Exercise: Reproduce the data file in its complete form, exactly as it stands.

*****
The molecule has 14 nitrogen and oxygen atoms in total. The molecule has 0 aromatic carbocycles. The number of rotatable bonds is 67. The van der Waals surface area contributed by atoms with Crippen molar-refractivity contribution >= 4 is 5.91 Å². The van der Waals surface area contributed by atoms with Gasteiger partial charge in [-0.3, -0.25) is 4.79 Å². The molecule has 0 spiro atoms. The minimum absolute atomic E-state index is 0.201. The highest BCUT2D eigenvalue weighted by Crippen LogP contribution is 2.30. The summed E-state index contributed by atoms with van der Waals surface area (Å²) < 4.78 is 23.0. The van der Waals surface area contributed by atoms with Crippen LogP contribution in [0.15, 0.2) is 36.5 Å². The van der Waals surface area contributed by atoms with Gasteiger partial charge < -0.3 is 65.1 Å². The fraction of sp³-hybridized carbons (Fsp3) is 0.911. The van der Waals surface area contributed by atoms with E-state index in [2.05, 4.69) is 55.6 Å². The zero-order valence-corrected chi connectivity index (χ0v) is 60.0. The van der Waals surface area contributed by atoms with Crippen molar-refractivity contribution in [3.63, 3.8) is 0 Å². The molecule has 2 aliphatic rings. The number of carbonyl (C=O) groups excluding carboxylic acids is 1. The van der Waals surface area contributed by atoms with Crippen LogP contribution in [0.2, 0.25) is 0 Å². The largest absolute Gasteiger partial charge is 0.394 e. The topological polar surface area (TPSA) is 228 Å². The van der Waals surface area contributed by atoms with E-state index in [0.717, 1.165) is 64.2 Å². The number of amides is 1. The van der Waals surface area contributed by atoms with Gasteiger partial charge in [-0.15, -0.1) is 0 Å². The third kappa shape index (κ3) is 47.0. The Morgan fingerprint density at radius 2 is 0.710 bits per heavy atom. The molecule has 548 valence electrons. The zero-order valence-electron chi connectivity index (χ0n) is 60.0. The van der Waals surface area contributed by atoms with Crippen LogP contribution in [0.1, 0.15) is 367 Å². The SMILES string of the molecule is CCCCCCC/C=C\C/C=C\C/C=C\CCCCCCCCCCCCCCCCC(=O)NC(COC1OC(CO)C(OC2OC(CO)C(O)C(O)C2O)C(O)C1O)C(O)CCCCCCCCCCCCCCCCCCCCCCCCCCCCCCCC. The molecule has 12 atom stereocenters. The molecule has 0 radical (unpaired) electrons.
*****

The molecule has 14 nitrogen and oxygen atoms in total. The molecule has 0 aromatic carbocycles. The number of rotatable bonds is 67. The van der Waals surface area contributed by atoms with Crippen molar-refractivity contribution >= 4 is 5.91 Å². The van der Waals surface area contributed by atoms with Gasteiger partial charge in [-0.3, -0.25) is 4.79 Å². The molecule has 0 spiro atoms. The minimum absolute atomic E-state index is 0.201. The highest BCUT2D eigenvalue weighted by Crippen LogP contribution is 2.30. The summed E-state index contributed by atoms with van der Waals surface area (Å²) < 4.78 is 23.0. The van der Waals surface area contributed by atoms with Crippen LogP contribution in [0.15, 0.2) is 36.5 Å². The van der Waals surface area contributed by atoms with Gasteiger partial charge < -0.3 is 65.1 Å². The fraction of sp³-hybridized carbons (Fsp3) is 0.911. The van der Waals surface area contributed by atoms with E-state index in [2.05, 4.69) is 55.6 Å². The zero-order valence-corrected chi connectivity index (χ0v) is 60.0. The van der Waals surface area contributed by atoms with Crippen molar-refractivity contribution in [3.63, 3.8) is 0 Å². The molecule has 2 aliphatic rings. The number of carbonyl (C=O) groups excluding carboxylic acids is 1. The van der Waals surface area contributed by atoms with Crippen LogP contribution in [0.2, 0.25) is 0 Å². The largest absolute Gasteiger partial charge is 0.394 e. The topological polar surface area (TPSA) is 228 Å². The van der Waals surface area contributed by atoms with E-state index in [0.717, 1.165) is 64.2 Å². The number of amides is 1. The van der Waals surface area contributed by atoms with Gasteiger partial charge in [-0.15, -0.1) is 0 Å². The third kappa shape index (κ3) is 47.0. The Morgan fingerprint density at radius 2 is 0.710 bits per heavy atom. The molecule has 548 valence electrons. The zero-order valence-electron chi connectivity index (χ0n) is 60.0. The van der Waals surface area contributed by atoms with Crippen LogP contribution in [0.1, 0.15) is 367 Å². The SMILES string of the molecule is CCCCCCC/C=C\C/C=C\C/C=C\CCCCCCCCCCCCCCCCC(=O)NC(COC1OC(CO)C(OC2OC(CO)C(O)C(O)C2O)C(O)C1O)C(O)CCCCCCCCCCCCCCCCCCCCCCCCCCCCCCCC. The molecule has 12 atom stereocenters. The molecule has 0 radical (unpaired) electrons.